I agree with Catholics that salvation is a journey to completion. But under the Catholic system, only those who are declared saints by the Catholic Church can avoid purgatory. Only a few are made righteous in this lifetime. For the average Catholic, the possibility of becoming a saint seems distant and unobtainable. This can be discouraging for Catholics, feeling like no matter what they do, they will still be punished in purgatory. Paul says that “many will be made righteous.” Entire sanctification must be preached as something that is obtainable by anyone because it’s not we ourselves who do the work. The Holy Spirit changes us on the inside. We must be taught faith to believe that we can become pure and holy by God’s continual grace.
1 Timothy 2:6 who gave himself as a ransom for all; the testimony in its own times;
Think about salvation as two-way reconciliation. Jesus is the second Adam. Because of this, God reconciled himself to everyone. God loves the world and has a plan that includes everyone. But everyone must completely reconcile themselves back to God, with the help of the Holy Spirit, before they can receive eternal life. If we die before being completely sanctified, there is always the resurrection. Salvation is all about the resurrection. It’s not about going to heaven when you die.
1 Corinthians 15:21-22 For since death came by man, the resurrection of the dead also came by man. (22) For as in Adam all die, so also in Christ all will be made alive.
This verse is in the context of Paul’s chapter on the resurrection. Jesus is the second Adam. Everyone has been reconciled. Adam brought sin and death into the world for everyone. Death was the result of the original sin. But Christ is the second Adam for everyone. Thus, everyone has had the consequence of the original sin removed. This means that everyone can be resurrected. But it does not mean that everyone will receive eternal life.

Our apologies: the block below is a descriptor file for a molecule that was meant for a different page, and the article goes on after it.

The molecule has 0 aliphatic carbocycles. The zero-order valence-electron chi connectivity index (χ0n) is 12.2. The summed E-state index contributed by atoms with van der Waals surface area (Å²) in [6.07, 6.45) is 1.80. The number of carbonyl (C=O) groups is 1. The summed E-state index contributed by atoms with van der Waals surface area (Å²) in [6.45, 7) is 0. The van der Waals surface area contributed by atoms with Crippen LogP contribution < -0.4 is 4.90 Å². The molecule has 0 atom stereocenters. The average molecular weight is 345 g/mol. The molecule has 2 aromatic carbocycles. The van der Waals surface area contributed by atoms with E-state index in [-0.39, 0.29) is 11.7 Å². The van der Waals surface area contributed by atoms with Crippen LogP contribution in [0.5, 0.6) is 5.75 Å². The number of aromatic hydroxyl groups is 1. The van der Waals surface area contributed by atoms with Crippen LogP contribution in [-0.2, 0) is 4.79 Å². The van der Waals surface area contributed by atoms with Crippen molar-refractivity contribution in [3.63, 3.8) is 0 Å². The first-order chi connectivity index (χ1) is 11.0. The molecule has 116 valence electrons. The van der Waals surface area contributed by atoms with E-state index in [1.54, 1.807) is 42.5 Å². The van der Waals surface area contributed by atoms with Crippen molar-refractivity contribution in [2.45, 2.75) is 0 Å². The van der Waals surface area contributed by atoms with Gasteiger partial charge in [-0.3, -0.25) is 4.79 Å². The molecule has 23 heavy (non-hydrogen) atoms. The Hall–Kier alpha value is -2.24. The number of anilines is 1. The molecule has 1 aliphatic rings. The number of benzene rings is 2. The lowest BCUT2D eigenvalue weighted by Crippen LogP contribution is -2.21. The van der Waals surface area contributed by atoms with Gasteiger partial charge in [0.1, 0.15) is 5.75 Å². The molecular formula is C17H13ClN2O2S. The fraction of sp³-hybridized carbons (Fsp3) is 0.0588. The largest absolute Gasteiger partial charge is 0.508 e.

2 Corinthians 5:14-15 For the love of Christ constrains us; because we judge thus, that one died for all, therefore all died. (15) He died for all, that those who live should no longer live to themselves, but to him who for their sakes died and rose again.
Jesus died and rose again for everyone. Because of Christ’s death for everyone, “all died.” In other words, Christ took away the penalty of eternal death for everyone. The ransom has been paid for everyone (1 Timothy 2:6, quoted above). Everyone has effectively died because Christ died in our place. Therefore, all “will be made alive” in the resurrection.
That is why Christ is the second Adam. Adam brought death for everyone. Christ reversed the consequence of the original sin for everyone. In so doing, Christ has reconciled God to everyone.
1 Timothy 4:10 For to this end we both labor and suffer reproach, because we have set our trust in the living God, who is the Savior of all men, especially of those who believe.
Just because God has reconciled himself to us does not mean that we have been reconciled (made right) to God. It is only through the journey of sanctification that believers are reconciled back to God. And only those who complete this journey will receive eternal life. Those who do not complete the journey in this life can continue their journey in the age to come after the resurrection.